National Fisherman

PORT ANGELES — Acidification of the world's oceans could have a profound effect on the North Olympic Peninsula, a panel of experts told Clallam County commissioners Monday.

Caused by carbon dioxide from the burning of fossil fuels, ocean acidification can destroy shells of crabs, clams, oysters and scores of creatures at the bottom of the food chain.

The Strait of Juan de Fuca, Puget Sound and outer coast of Washington are particularly vulnerable because acidic water is upwelled off the coast every spring and summer.

The state supports 42,000 jobs in the seafood industry.

"There is no silver bullet," said panelist Eric Swenson, Seattle-based communications and outreach director for the Global Ocean Health Program.

Read the full story at Peninsula Daily News>>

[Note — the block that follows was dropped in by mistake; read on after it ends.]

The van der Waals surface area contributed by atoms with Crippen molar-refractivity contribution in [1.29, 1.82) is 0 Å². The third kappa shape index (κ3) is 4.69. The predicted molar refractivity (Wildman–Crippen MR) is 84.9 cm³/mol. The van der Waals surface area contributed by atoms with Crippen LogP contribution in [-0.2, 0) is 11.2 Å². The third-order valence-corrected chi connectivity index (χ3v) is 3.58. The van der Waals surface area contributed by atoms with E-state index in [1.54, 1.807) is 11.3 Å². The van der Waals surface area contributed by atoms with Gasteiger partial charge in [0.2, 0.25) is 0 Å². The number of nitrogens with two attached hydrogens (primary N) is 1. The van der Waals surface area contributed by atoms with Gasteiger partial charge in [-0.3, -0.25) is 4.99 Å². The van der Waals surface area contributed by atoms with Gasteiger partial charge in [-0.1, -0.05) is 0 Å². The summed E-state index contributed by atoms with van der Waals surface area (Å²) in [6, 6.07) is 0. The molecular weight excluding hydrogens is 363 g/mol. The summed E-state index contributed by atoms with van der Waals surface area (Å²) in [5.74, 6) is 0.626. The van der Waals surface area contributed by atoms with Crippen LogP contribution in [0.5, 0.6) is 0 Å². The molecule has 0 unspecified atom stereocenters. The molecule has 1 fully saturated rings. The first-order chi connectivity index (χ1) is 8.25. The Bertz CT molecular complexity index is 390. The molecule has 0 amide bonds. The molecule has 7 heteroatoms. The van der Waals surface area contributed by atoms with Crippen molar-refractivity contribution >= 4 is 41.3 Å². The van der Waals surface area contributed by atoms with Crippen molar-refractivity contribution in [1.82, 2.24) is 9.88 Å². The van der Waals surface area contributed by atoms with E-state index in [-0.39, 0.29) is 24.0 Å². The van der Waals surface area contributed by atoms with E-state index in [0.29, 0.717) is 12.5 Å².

Inside the Industry

NMFS has awarded 16 grants totaling more than $2.5 million as part of its Bycatch Reduction Engineering Program.

The program supports the development of technological solutions and changes in fishing practices designed to minimize bycatch and aims to to find creative approaches and strategies for reducing bycatch, seabird interactions, and post-release mortality in federally managed fisheries.


Abe Williams, who was elected to the Bristol Bay Regional Seafood Development Association board last spring, has been selected as the new president as of September.

Williams fishes the F/V Crimson Fury, and is president of Nuna Resources, a nonprofit that supports sustainable resource development in rural Alaska, including fighting for an international solution to issues raised by the proposed Pebble Mine project.

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